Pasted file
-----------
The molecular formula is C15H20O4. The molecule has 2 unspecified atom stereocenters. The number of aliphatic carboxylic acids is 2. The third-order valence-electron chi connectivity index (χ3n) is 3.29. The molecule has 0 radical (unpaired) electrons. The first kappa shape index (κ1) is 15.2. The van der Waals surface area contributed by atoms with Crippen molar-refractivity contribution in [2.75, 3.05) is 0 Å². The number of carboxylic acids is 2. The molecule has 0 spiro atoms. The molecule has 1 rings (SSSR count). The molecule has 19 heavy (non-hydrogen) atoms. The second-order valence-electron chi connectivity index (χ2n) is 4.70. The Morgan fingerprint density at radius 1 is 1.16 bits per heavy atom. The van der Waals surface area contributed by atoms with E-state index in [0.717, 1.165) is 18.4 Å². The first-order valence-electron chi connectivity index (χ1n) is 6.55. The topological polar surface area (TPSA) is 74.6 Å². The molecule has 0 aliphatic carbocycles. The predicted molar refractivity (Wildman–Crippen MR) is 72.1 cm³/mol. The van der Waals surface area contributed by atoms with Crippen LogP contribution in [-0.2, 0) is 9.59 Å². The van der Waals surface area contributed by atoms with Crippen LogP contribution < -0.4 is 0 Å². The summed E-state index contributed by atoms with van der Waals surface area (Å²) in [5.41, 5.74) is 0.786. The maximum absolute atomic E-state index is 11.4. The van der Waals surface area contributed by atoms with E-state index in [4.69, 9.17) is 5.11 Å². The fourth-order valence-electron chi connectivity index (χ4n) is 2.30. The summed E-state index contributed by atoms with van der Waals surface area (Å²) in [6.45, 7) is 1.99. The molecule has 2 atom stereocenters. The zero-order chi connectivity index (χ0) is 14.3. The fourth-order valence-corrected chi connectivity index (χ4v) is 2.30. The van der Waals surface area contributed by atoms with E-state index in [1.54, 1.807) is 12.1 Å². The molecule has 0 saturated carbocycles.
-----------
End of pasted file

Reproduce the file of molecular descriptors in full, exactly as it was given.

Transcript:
The molecular formula is C15H20O4. The molecule has 2 unspecified atom stereocenters. The number of aliphatic carboxylic acids is 2. The third-order valence-electron chi connectivity index (χ3n) is 3.29. The molecule has 0 radical (unpaired) electrons. The first kappa shape index (κ1) is 15.2. The van der Waals surface area contributed by atoms with Crippen molar-refractivity contribution in [2.75, 3.05) is 0 Å². The number of carboxylic acids is 2. The molecule has 0 spiro atoms. The molecule has 1 rings (SSSR count). The molecule has 19 heavy (non-hydrogen) atoms. The second-order valence-electron chi connectivity index (χ2n) is 4.70. The Morgan fingerprint density at radius 1 is 1.16 bits per heavy atom. The van der Waals surface area contributed by atoms with E-state index in [0.717, 1.165) is 18.4 Å². The first-order valence-electron chi connectivity index (χ1n) is 6.55. The topological polar surface area (TPSA) is 74.6 Å². The molecule has 0 aliphatic carbocycles. The predicted molar refractivity (Wildman–Crippen MR) is 72.1 cm³/mol. The van der Waals surface area contributed by atoms with Crippen LogP contribution in [-0.2, 0) is 9.59 Å². The van der Waals surface area contributed by atoms with Crippen LogP contribution < -0.4 is 0 Å². The summed E-state index contributed by atoms with van der Waals surface area (Å²) in [5.41, 5.74) is 0.786. The maximum absolute atomic E-state index is 11.4. The van der Waals surface area contributed by atoms with E-state index in [4.69, 9.17) is 5.11 Å². The fourth-order valence-electron chi connectivity index (χ4n) is 2.30. The summed E-state index contributed by atoms with van der Waals surface area (Å²) in [6.45, 7) is 1.99. The molecule has 2 atom stereocenters. The zero-order chi connectivity index (χ0) is 14.3. The fourth-order valence-corrected chi connectivity index (χ4v) is 2.30. The van der Waals surface area contributed by atoms with E-state index in [1.54, 1.807) is 12.1 Å². The molecule has 0 saturated carbocycles.